www.whyville.net Sep 2, 1999 Weekly Issue

Rene Descartes

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"I Think, Therefore I Am": Rene Descartes

      Welcome to the first in a series of brief articles describing the lives of those scientists and artists whose names you will find on the street signs of Myville. This week's article is about Rene Descartes, French mathematician and philosopher.

by Lois Lee
Times Staff

      Rene Descartes (1596-1650), greatest mathematician of his time, led the way for mathematics to be applied to science. Until the early 17th Century, the two fields were considered to be almost entirely separate, the discoveries of the one not affecting those of the other.

      Although he is perhaps best known for declaring, "I think, therefore I am," this statement is really only a part of an entirely new philosophy of reasoning developed by Descartes. His ideas became the foundation of what would eventually become the modern scientific method. His systematic skepticism, or "methodical doubt," as he called it, enabled him to reject all that was uncertain or doubtful in the world of learning, and emphasized the reasonableness of a theory rather than its history or popularity.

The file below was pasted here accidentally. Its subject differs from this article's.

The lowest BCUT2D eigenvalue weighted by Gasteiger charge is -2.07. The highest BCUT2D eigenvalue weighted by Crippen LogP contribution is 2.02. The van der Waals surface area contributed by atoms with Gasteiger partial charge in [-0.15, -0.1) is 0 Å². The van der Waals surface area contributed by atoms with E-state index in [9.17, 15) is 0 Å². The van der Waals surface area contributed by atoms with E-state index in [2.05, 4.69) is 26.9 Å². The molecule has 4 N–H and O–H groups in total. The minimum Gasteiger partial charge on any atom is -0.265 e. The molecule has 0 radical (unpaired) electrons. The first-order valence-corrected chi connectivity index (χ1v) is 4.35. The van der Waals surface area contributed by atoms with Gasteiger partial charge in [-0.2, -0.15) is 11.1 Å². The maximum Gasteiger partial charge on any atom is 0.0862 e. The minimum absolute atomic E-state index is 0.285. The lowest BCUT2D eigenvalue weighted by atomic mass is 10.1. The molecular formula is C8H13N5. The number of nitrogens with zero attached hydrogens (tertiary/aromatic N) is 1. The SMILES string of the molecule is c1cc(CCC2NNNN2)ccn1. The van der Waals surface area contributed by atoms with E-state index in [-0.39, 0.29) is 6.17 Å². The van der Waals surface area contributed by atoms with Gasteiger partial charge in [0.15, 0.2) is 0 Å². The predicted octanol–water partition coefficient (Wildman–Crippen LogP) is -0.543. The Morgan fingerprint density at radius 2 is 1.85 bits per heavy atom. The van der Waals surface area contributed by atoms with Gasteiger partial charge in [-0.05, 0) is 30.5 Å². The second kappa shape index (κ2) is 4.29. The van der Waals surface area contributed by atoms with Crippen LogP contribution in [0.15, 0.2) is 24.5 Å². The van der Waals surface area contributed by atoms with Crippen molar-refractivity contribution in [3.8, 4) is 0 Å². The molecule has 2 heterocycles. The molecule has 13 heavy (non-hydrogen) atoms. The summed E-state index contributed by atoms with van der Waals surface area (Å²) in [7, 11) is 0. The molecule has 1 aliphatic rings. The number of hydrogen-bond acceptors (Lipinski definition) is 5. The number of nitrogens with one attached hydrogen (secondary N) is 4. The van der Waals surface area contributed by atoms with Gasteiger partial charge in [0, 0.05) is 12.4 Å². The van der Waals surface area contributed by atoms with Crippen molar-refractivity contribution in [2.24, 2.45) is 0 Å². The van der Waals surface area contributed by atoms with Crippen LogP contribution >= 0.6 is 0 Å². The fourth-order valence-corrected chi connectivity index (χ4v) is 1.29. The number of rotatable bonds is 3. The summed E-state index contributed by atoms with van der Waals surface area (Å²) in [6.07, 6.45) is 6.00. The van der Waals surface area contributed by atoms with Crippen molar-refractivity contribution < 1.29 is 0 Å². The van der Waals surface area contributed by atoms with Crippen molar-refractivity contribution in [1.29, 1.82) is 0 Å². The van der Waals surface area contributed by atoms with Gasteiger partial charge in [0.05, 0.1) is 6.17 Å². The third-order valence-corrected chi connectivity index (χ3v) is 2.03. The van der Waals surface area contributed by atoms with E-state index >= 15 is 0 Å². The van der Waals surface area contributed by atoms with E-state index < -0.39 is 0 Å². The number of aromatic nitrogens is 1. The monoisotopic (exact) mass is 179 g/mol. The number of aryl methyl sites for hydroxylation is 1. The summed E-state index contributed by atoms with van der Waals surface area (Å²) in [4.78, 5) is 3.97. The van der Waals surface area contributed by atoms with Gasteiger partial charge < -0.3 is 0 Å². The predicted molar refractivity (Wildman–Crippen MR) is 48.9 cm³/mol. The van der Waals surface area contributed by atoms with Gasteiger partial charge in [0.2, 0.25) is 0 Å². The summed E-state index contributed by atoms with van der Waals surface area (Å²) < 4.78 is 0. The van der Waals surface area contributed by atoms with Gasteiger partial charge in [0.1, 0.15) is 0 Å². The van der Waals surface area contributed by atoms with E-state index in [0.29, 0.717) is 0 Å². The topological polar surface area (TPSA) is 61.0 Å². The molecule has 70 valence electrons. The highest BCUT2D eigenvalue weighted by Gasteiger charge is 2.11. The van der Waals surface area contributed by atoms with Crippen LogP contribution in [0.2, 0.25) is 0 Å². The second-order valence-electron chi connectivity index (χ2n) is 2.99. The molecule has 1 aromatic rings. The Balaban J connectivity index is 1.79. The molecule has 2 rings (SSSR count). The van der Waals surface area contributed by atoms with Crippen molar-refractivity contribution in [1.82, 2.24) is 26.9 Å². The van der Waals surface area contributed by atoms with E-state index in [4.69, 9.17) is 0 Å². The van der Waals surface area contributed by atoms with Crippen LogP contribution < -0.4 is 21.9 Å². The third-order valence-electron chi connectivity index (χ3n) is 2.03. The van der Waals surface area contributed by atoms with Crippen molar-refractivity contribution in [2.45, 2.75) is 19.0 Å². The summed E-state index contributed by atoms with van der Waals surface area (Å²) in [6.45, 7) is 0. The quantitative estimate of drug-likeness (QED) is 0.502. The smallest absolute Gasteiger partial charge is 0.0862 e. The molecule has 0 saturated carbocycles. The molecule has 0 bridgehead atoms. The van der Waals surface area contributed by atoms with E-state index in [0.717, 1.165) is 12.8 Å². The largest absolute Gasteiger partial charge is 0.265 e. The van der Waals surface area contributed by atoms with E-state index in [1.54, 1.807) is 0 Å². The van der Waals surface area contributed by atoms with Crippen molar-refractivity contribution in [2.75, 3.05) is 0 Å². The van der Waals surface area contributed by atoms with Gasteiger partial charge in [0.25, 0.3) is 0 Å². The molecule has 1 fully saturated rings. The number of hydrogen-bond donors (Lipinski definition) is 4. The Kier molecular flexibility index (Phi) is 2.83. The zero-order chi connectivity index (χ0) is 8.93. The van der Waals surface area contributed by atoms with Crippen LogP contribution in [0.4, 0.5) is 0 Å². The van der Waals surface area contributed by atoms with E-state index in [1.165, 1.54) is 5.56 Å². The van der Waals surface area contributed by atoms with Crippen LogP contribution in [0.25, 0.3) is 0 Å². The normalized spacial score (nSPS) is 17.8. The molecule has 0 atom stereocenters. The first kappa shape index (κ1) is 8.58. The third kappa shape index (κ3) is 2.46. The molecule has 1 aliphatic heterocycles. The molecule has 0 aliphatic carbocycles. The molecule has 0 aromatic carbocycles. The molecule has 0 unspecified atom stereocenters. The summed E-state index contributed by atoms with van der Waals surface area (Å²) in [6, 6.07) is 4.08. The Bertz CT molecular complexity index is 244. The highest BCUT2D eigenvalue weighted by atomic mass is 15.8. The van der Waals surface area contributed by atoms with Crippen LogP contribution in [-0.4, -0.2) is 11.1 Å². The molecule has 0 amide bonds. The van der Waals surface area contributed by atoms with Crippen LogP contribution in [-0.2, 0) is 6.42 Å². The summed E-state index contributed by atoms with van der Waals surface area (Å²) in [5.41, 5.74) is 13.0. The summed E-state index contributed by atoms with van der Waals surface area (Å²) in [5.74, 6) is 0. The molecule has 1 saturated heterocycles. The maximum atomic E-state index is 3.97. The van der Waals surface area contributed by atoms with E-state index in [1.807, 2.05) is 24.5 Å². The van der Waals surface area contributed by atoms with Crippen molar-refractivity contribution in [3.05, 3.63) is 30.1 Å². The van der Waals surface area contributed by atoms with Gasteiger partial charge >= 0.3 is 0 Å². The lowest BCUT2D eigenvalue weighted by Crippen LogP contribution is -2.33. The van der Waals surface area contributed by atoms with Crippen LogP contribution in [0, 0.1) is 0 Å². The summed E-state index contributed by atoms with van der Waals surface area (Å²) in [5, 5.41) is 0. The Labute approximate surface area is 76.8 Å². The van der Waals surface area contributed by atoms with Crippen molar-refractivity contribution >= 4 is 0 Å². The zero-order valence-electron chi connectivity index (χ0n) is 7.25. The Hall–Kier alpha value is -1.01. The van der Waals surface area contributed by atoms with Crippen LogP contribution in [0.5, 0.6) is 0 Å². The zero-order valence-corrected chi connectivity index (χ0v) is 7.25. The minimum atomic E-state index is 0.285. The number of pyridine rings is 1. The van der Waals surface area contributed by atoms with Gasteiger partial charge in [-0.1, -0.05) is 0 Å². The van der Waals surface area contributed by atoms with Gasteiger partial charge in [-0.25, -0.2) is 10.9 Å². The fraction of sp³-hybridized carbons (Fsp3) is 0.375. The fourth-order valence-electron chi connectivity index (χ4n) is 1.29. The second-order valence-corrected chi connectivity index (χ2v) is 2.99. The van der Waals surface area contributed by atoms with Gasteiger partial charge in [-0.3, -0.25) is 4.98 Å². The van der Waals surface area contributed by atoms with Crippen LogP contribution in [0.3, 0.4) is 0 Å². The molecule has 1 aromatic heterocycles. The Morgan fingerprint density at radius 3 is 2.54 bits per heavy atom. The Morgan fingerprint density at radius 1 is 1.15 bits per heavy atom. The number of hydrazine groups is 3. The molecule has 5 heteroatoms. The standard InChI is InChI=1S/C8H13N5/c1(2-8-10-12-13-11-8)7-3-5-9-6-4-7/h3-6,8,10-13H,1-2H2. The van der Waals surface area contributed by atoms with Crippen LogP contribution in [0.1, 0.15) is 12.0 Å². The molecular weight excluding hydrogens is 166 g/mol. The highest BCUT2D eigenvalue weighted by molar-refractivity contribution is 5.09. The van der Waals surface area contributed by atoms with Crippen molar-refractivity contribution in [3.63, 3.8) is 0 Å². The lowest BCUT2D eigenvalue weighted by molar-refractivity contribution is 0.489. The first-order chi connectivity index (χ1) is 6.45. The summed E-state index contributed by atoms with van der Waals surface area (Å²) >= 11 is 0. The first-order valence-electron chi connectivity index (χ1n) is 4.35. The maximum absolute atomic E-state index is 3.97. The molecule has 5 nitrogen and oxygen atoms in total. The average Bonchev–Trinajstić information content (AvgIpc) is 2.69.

Descartes' most direct effect on people in the 20th century can be seen in algebra and geometry classrooms across the globe: the Descartes plane, otherwise known as the x-y coordinate system, is a fundamental part of learning some of the most basic of mathematical concepts because of the system's relative simplicity.

Descartes Street, running just adjacent to City Hall


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